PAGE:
A few days later, the Germans issued a communiqué implying that at least one of the prisoners had escaped and two had been shot while resisting with their hands tied. This was only a short time after the 'Jubilee' raid on Dieppe, where a captured Allied document reportedly instructed that prisoners' hands were to be tied. When this was brought to Adolf Hitler’s attention, he ordered the shackling of Canadian prisoners, which led to a reciprocating order by British and Canadian authorities for German prisoners being held in Canada. It is also believed that this raid contributed to Hitler’s decision to issue his Kommandobefehl (commando order) on 18 October 1942, mandating that all captured commandos or other raiders be executed as a matter of procedure. The order resulted in the commission of a number of war crimes.

The newspapers recovered from Sark gave details of the deportation of civilians to Germany: this was the first evidence the British had seen of potential German war crimes in the occupied Channel islands group. The Germans justified the action as being identical to the Allies' 1941 removal of German civilians from Iran to Australia.

The raid led to the implementation of tighter security measures on Sark, mainly through an increase in the number of mines to 13,000, and the deportation to Germany of 201 Channel Island civilians: 48 of these were from Sark and included Mrs Pittard, who had just completed a three-month jail term, and Robert Hathaway, the husband of the Dame of Sark, in February 1943. Dame Sybil Hathaway remarked on the raid as it 'seemed a heavy price to pay for the capture of one prisoner and a copy of the Guernsey Evening Press'.

More than one year later, in December 1943, there was a another raid on Sark as 'Hardtack 7' by a party of British and Free French commandos. This was a complete failure as two of the four men were killed by German mines as they attempted to cross the Hog’s Back following the same route as the commandos in 1942.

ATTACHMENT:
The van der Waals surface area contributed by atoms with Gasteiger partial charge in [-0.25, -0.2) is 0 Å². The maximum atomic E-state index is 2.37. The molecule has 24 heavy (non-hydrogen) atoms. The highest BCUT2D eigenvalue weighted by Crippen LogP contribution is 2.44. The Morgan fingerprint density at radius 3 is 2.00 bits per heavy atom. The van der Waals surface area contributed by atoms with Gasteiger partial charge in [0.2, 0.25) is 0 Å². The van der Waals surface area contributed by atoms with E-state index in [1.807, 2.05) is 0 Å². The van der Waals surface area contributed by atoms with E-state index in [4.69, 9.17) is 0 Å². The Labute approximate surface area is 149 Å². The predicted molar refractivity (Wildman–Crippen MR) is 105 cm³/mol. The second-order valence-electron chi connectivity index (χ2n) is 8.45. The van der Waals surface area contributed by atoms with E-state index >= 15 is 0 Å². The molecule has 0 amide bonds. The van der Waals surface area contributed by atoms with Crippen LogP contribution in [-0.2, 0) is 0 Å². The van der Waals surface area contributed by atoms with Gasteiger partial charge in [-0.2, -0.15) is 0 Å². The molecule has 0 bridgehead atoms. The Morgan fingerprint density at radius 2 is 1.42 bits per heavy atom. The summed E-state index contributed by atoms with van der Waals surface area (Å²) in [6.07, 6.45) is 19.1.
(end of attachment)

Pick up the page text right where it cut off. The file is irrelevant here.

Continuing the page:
The Small Scale Raiding Force had been brought into existence at the behest of Commodore the Lord Louis Mountbatten during February and March 1942 as the Combined Operations Headquarters’s 50-man 'amphibious sabotage force', and in reality was the 'Maid Honor' Force already established by the Special Operations Executive out of B Troop of No. 7 Commando and controlled by Brigadier Colin Gubbins, military head of SOE) and so named as its means of transport was the requisitioned, converted and heavily armed Brixham trawler Maid Honor.

Mountbatten successfully negotiated for control of the SSRF, which remained for administrative purposes within SOE, based on Station 62 Anderson Manor, but came under the operational control of Combined Operations and became known as No. 62 Commando. Major Gus March-Phillipps continued to lead the force, with Appleyard as his second in command. Using MTB-344, SSRF undertook a number of seaborne raids from the UK, these including 'Aquatint' of 12/13 September 1942 on Ste Honorine and in which most of the raid’s 11 men (including March-Phillipps) were killed or captured. The force was restored to full strength with men from No. 12 Commando, and Appleyard now became its commander.

The SSRF was disbanded after 'Pussyfoot' on 3/4 April 1943, though the force had already begun to dissolve after a January decision of the Chiefs-of-Staff Committee which curtailed its raiding operations after 'clashes of interests' and objections from the SOE and Special Intelligence Service (MI6).